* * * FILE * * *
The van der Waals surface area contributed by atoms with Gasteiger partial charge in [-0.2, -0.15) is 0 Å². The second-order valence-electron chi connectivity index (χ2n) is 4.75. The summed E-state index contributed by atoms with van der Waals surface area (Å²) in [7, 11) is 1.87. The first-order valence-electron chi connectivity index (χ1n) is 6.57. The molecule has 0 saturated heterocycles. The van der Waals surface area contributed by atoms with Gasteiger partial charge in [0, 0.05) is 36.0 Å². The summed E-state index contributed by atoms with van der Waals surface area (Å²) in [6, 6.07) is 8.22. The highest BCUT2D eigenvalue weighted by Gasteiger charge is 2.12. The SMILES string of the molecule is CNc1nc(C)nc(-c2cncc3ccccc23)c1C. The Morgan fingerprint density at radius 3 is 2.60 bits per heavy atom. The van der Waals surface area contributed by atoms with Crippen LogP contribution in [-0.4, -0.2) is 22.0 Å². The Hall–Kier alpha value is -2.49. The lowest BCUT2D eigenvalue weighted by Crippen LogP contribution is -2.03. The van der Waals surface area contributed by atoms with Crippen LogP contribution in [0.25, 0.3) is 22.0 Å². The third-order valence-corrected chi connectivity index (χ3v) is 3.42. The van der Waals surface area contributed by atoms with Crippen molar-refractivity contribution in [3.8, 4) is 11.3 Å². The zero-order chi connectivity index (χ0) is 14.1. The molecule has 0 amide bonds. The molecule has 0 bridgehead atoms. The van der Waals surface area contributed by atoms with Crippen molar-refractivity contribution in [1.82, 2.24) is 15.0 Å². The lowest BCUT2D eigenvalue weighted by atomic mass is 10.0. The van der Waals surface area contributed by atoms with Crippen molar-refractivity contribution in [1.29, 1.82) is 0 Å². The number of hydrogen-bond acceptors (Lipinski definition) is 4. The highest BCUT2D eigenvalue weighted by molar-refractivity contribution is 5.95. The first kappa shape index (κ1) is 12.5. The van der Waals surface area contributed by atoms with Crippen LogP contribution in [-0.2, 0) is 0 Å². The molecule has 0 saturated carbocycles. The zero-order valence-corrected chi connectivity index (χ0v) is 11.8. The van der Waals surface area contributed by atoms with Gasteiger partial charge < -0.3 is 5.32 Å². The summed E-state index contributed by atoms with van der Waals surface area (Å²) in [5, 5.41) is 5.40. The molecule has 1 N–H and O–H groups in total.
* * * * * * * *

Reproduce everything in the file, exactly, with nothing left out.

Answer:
The van der Waals surface area contributed by atoms with Gasteiger partial charge in [-0.2, -0.15) is 0 Å². The second-order valence-electron chi connectivity index (χ2n) is 4.75. The summed E-state index contributed by atoms with van der Waals surface area (Å²) in [7, 11) is 1.87. The first-order valence-electron chi connectivity index (χ1n) is 6.57. The molecule has 0 saturated heterocycles. The van der Waals surface area contributed by atoms with Gasteiger partial charge in [0, 0.05) is 36.0 Å². The summed E-state index contributed by atoms with van der Waals surface area (Å²) in [6, 6.07) is 8.22. The highest BCUT2D eigenvalue weighted by Gasteiger charge is 2.12. The SMILES string of the molecule is CNc1nc(C)nc(-c2cncc3ccccc23)c1C. The Morgan fingerprint density at radius 3 is 2.60 bits per heavy atom. The van der Waals surface area contributed by atoms with Crippen LogP contribution in [-0.4, -0.2) is 22.0 Å². The Hall–Kier alpha value is -2.49. The lowest BCUT2D eigenvalue weighted by Crippen LogP contribution is -2.03. The van der Waals surface area contributed by atoms with Crippen LogP contribution in [0.25, 0.3) is 22.0 Å². The third-order valence-corrected chi connectivity index (χ3v) is 3.42. The van der Waals surface area contributed by atoms with Crippen molar-refractivity contribution in [3.8, 4) is 11.3 Å². The zero-order chi connectivity index (χ0) is 14.1. The molecule has 0 amide bonds. The molecule has 0 bridgehead atoms. The van der Waals surface area contributed by atoms with Crippen molar-refractivity contribution in [1.82, 2.24) is 15.0 Å². The lowest BCUT2D eigenvalue weighted by atomic mass is 10.0. The van der Waals surface area contributed by atoms with Crippen molar-refractivity contribution in [1.29, 1.82) is 0 Å². The number of hydrogen-bond acceptors (Lipinski definition) is 4. The highest BCUT2D eigenvalue weighted by molar-refractivity contribution is 5.95. The first kappa shape index (κ1) is 12.5. The van der Waals surface area contributed by atoms with Crippen LogP contribution in [-0.2, 0) is 0 Å². The molecule has 0 saturated carbocycles. The zero-order valence-corrected chi connectivity index (χ0v) is 11.8. The van der Waals surface area contributed by atoms with Gasteiger partial charge < -0.3 is 5.32 Å². The summed E-state index contributed by atoms with van der Waals surface area (Å²) in [5, 5.41) is 5.40. The molecule has 1 N–H and O–H groups in total.